Adama Ousmanou

ESKAS/FCS fellow (15.09.2014-14.09.2015)

Adama Ousmanou

Adama Ousmanou (University of Maroua, Cameroon) specializes in the political, social and religious history of the Chad Basin. He earned his PhD in History at the University of Ngaoundéré in 2012 with a thesis bearing on Islam, Ethnicity and Power in Chad Basin from 1960 to 2000: a comparative study of Cameroon, Chad and Nigeria. In connection with this project he was a visiting fellow at the Centre for African Studies Leiden and at Nagoya University, Japan. In his current research he applies a comparative method and is focusing on issues of inter-religious and inter-ethnic dialogue, peace and traditional methods of conflicts resolution in Chad basin.

Research project: Interreligious Dialogue and Pacific Coexistence. Comparative Study of Northern Cameroon and Nigeria

Northern Cameroon and Nigeria constituted a broken up territory where religious and ethnic diversities are in a constant change. There are many similarities between Northern Cameroon and Nigeria: economic issues and narrowing opportunities, resource-related conflicts (involving for instance land, territory, and water bodies), unequal access to political power and position among ethnic groups, the feeling of marginalization, issues around appointments into traditional leadership positions, all of which affect relationships between individuals and groups resulting in ever growing deep-seated suspicion and the inability to develop cooperative relationships. Due to overlap of ethnic identities with religion it often, unfortunately, finds expression in religion. In Northern Cameroon, Religion served as an instrument of social harmony. Paradoxically, however, in Northern Nigeria, it served as a motivation for violence. Conflict cannot be replaced; it can be managed. The rise of fundamentalism in Northern Nigeria with sporadic inter-religious clashes had severe repercussions on the region. The Northern Cameroonian model rather managed positively those conflictual factors into something life giving, that is peace and pacific co-existence by peaceful means. The purpose of this study is to critically analyze the incessant inter-religious conflicts in Northern Nigeria, to identify the real causes of such conflicts and to suggest theological and practical Northern Cameroonian model of interreligious dialogue to sustain peace building endeavors, then compare.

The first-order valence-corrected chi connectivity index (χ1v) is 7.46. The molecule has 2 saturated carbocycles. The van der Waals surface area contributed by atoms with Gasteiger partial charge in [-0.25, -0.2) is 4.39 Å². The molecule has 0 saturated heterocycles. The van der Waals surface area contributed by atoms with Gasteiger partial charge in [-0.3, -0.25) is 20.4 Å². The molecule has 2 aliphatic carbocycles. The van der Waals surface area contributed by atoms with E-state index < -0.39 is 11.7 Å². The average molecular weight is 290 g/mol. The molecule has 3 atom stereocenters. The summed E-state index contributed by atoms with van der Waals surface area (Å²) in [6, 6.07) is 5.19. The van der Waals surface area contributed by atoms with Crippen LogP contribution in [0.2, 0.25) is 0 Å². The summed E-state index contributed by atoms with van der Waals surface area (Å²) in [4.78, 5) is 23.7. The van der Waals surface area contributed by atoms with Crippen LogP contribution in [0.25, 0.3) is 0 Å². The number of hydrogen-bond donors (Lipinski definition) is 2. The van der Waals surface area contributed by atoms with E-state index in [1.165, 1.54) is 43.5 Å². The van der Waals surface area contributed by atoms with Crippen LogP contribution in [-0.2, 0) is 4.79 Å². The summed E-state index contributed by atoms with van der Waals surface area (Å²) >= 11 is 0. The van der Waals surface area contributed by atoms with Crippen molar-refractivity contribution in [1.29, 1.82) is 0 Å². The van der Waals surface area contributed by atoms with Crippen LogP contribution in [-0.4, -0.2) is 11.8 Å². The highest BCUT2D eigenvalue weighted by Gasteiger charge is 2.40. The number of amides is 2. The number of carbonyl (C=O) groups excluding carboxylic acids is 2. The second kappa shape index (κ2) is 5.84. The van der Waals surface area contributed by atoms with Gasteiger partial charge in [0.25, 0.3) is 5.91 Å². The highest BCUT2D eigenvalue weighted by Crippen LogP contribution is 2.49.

Keywords: Inter-religious Dialogue, Religion fundamentalism violence, peace-building, Northern Cameroon, Northern Nigeria

Funding: ESKAS/FCS postdoctoral scholarship

  • Religion, élection et gestion urbaine a Maroua (Nord-Cameroun), perspective historique : 1959-2007, in Annales de la Faculté des Arts, Lettres et Sciences Humaines, Université de Ngaoundéré, vol. XV, February 2013, pp.111-128.
  • Muslims’ Resistance to European Colonization in Northern Cameroon, Journal of Afro-Eurasian Inner Dry Land Civilizations edited by Prof. Yoshihito Shimada (Nagoya University), Vol.1, 2012, pp.17-27.
  • Lamidat de Maroua et Sultanat de Goulfey, étude comparative des cités peules et kotoko, in Journal of Comparative Studies of Humanities and Social Sciences, Graduate School of Letters, University of Nagoya, Japan, pp.89-110, 2008.
  • The Kanuri Imprint on North-Cameroon and North-Cameroon Imprint on the Kanuri, Kanem-Borno Historical and Cultural Foundation, Borno State, Nigeria, pp.53-70, Vol. 1, 2007.
  • Ethnicité et commerce des boeufs à Ngaoundéré, Journal of Comparative Studies of Humanities and Social Sciences, Graduate School of Letters, Nagoya University, Japan, pp.119-132, 2007.
  • Dialogue interreligieux et coexistence pacifique au Nord-Cameroun, in Annual Report 2007, UNESCO. * Islam, Ethnicity and Power under Ahidjo Regime from 1958 to 1982, in Journal of Arts and Humanities, University of Oyo, Akwa Ibom State, Nigeria, pp. 83-90, Vol. 2, 2006.